Parliament, with its new coalition government has been sitting for barely two weeks and already a new MP, Nadhim Zahawi, is already making an impact.
Fellow MP’s from all sides of the house have remarked how impressive he is in the chamber. One MP remarked ‘it’s as though he’s been here for some time’.
I have known Nadhim for over ten years when Lord Jeffery Archer first spotted his talent when he – Archer – was running for Mayor in 2000. Shortly afterwards both he and Stephan Shakespere set up Yougov.com, now one of the leading poll companies in the country.
Born in Basra, Iraq, to Kurdish parents, Zahawi and his family fled Iraq during the Saddam Hussian years. Having been educated in the UK and finding financial success, Zahawi strongly feels that this is home.
With the confidence, that goes beyond his political experience, Zahawi speaking during ‘Prime Minster questions’ urged his leader to “fly the St Georges flag over Downing Street” to support England team during the World cup. The Prime Minster agreed.
Many expect that Zahawi will rise very quickly, and exemplify what Cameron describes as, ‘the parties diverse talent base’.
We wish him well, and will be reporting on his and the other new BME MP’s endeavors over the weeks and months ahead.
By Simon Woolley,
Below is his maiden speech:
Thank you for calling me, Mr. Deputy Speaker. I should like congratulate all those who have made their maiden speeches, especially my good Friends the hon. Members for Rugby (Mark Pawsey), for Bromsgrove (Sajid Javid) and for Spelthorne (Kwasi Kwarteng).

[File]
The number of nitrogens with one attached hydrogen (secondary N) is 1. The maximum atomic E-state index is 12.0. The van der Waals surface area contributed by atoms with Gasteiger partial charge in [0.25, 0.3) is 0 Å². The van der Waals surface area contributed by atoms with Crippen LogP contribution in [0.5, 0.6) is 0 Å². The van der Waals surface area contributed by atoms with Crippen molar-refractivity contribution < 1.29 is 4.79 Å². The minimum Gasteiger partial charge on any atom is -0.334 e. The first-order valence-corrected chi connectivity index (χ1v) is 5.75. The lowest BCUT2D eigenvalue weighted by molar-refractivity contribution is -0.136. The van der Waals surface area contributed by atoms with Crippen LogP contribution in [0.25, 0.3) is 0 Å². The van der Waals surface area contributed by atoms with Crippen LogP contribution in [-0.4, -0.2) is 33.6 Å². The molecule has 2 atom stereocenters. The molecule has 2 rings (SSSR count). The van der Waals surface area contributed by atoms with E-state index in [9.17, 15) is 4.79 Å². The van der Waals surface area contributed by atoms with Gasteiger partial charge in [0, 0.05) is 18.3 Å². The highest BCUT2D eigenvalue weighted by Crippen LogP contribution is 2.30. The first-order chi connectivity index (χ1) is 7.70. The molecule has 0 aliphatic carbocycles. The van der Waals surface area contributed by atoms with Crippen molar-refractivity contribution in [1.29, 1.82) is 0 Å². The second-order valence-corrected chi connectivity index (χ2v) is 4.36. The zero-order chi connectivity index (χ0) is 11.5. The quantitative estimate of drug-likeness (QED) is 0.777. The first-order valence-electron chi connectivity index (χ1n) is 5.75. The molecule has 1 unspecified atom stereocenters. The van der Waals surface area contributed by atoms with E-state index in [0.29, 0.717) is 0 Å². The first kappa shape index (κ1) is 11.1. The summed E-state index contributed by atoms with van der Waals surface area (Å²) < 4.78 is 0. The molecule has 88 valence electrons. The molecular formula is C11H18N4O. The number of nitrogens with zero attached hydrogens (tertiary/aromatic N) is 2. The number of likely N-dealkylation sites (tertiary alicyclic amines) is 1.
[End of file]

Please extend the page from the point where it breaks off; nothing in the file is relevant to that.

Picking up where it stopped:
Mr Deputy Speaker, I would love to be able to tell the House that generations of Zahawis have lived and worked in Stratford for hundreds of years, but I suspect you just might spot that I would be stretching the truth a little. What I can tell the House is that I have had the most incredibly warm welcome from all the thousands of people I met through the campaign, and that Stratfordians are truly special people-a rightly proud people. It was humbling for me to achieve 51% of the vote in an eight-horse race, and I will never forget who put me in this place.
My predecessor was a first-class Member of Parliament and I am not surprised that he has been elevated to the other place. I did not know him well, as I have spent the past 11 years concentrating on building up a business rather than around the candidates department, but I very quickly learned that there is an enormous amount of affection and huge respect for him among the people of my constituency. Coupled with that achievement is his hard work for his country and his party. He held the posts of shadow Health, Defence and Foreign Secretaries, and he was also deputy chairman of the party twice. I am thrilled that he has chosen to be known as the Lord Maples of Stratford-upon-Avon.
My constituency covers some 465 square miles. It contains some of England’s most attractive market towns and some 120 stunning villages, ranging from Long Compton in the south to Earlswood in the north. Stratford town itself awaits the re-opening of the Royal Shakespeare Company theatre in November where, under the great leadership of Vicky Hayward, it is undergoing a £112 million makeover that will deliver a whole new experience for those coming to see the works of the great bard. My wife Lana and I were honoured to be part of the precession for his 446th birthday celebrations in April, when we walked from his birthplace in Henley street to his place of rest at Holy Trinity church.